Altruism, Saving Face and Maintaining the Status Quo

Feminist Reflections on Addressing Sexual Exploitation and Abuse in the Aid Sector

World Development Abstract

August 19, 2020 

Mendy Marsh, VOICE
Sarah McCook and Emma Fulu, 
The Equality Institute, Melbourne, Australia

While sexual exploitation and abuse (SEA) in the aid sector have been the focus of numerous assessments, reviews and investigations, the problem continues unabated. This article examines how notions of aid worker altruism, and a related patriarchal culture of saving face in aid agencies, characterize organizational and public responses to SEA. At all levels, including senior management, aid workers are often inclined to ignore or hide the problem—including their own perpetration and abuses of power—for the sake of protecting their agencies’ reputations and their own positions. This emphasis on saving face and maintaining the status quo reinforces a culture of tolerance for perpetration and a climate of fear that silences victims. Inaction is obscured by a public faith in ‘altruistic aid’; the sector has not been held accountable for bad behavior, or for failing to pursue system-wide change.

Reflecting its colonial and missionary roots, the aid sector is imagined to be built upon the altruistic desire to help the ‘needy’ and ‘vulnerable’ (Redfield, 2008; Stirrat, 2008; Hirsch, 2018). This imagining provides a “mirage of morality” (Enria, 2018); there is an ongoing reluctance to acknowledge the inherent power structures through which that desire is operationalized (Fechter, 2012). In the context of SEA, this includes the gendered and unequal power that characterizes the aid sector. There are clear parallels with other faith-based systems and institutions, like the Catholic Church, where many people purposively join because of the power it affords them over others (Dale & Alpert, 2008). This ‘halo effect’ creates an environment ripe for the abuse of power with impunity (Duggan, 2016).

Efforts to address SEA within the United Nations (UN) system and beyond continue to be superficial in their intent, and fail to challenge the root causes (Karim & Beardsley, 2016; Mudgway, 2017). The UN’s zero tolerance stance and associated special measures on SEA do not acknowledge its gendered roots or systemic nature. Perpetrators are treated as “a few rotten apples” who have broken from their altruistic purpose (Elgebeily, 2016), and management often benefits from doing the bare minimum to respond. Organizational guidelines and SEA reporting structures do not reflect the complicity or direct involvement of senior managers. This maintains, rather than transforms, a patriarchal system that privileges male power and sexual entitlement. For example, Oxfam Great Britain’s internal report following allegations of the Country Director’s sexual misconduct in 2011 still praises his contribution to the organization and creates a pathway for his “dignified exit”, despite his failure to uphold Oxfam’s Code of Conduct and his unfavorable history (Oxfam GB, 2011). Indeed, he easily moved into another organization without the details of his resignation following him across the sector and up the ladder. Thus, SEA continues persistently within a self-perpetuating system that fails to create meaningful change, because it was never intended to.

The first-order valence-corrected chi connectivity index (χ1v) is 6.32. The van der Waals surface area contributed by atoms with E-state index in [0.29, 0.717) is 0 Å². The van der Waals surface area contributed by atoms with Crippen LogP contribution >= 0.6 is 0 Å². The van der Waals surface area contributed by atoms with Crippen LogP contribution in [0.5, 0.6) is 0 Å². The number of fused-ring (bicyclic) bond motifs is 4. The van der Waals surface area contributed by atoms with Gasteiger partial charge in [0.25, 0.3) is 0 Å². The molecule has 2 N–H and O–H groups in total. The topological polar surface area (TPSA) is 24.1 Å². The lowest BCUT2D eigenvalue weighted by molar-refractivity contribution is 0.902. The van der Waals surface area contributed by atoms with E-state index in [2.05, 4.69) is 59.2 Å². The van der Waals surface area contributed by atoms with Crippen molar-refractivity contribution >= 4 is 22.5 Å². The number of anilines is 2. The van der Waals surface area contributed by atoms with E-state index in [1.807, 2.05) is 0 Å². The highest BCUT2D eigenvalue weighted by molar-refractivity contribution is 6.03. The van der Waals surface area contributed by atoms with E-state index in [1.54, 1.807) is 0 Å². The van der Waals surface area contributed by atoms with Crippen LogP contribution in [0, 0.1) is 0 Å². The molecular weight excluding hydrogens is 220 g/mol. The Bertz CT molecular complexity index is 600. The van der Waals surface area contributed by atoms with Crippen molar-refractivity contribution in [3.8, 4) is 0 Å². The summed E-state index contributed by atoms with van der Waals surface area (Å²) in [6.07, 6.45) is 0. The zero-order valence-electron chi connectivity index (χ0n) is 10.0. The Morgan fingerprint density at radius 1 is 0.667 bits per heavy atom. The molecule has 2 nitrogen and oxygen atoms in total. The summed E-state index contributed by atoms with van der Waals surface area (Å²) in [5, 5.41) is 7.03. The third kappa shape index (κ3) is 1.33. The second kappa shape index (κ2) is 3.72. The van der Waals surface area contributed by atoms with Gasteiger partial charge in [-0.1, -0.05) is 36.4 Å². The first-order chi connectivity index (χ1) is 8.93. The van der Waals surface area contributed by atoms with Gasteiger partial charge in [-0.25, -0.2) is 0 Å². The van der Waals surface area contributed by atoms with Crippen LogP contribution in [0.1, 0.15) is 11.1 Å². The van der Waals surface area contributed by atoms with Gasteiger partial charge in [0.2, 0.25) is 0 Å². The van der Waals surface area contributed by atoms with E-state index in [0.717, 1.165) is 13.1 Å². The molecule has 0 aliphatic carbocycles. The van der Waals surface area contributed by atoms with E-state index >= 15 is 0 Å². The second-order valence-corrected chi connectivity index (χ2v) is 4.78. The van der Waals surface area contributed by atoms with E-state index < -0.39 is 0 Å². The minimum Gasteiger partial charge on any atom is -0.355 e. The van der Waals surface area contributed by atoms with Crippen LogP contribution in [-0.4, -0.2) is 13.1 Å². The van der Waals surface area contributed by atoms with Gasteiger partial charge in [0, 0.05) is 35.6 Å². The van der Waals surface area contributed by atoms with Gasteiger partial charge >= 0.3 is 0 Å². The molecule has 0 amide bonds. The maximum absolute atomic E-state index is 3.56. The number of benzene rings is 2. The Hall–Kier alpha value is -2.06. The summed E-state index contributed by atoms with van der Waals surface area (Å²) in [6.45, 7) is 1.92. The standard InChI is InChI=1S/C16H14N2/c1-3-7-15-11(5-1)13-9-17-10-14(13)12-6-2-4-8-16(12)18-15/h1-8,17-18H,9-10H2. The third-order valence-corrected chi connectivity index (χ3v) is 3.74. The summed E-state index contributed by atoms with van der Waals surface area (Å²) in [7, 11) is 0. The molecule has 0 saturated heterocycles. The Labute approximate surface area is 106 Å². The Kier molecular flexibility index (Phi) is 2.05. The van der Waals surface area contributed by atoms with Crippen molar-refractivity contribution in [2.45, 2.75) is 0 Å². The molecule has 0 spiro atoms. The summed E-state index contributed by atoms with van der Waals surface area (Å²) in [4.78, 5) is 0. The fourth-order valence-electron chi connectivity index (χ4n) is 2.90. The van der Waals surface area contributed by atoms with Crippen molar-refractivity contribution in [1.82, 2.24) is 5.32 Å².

Feminist analysis argues that patriarchy is a self-sustaining system. Across the aid sector, patriarchy works to conceal unequal power relations, and to discourage and undermine challenges to its structures and practices (Puechguirbal, 2015). Drawing on practice-based evidence, this article argues that the sector’s motivation to address SEA has been more related to reputational risk than to a genuine desire to address—or even to acknowledge—the drivers: patriarchy, gender inequality, and power imbalances inherent to the aid sector (Westendorf & Searle, 2017). Agencies are rarely seen to go beyond superficial responses or invest in proven prevention solutions, as this would require challenging their own privileged positions and recognizing their role in perpetuating SEA. It would also require significant investment in basic prevention-related actions—a marked departure from previous approaches.

We argue that SEA in the aid sector can be addressed if genuine accountability is pursued (Freedman, 2014), and human resources and financial investments are actively directed toward the concrete, yet systemic cultural shifts needed to make lasting change. We provide a preliminary framework for understanding and addressing drivers of SEA, as exist for other forms of gender-based violence, with a focus on the patriarchal aid system and its institutions. Women and girls must remain at the centre of our understandings and approaches to prevent SEA, and institutional change processes must be informed by survivors, feminist analysis and female technical experts working to prevent violence against women and girls (Goetz & Dore-Weeks, 2018).


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i When looking at a timeline from 2001 and beyond there are obvious trigger points for action, including the scandal in West Africa in 2001, the Save report in 2008, the Central African Republic scandal in 2015, etc.

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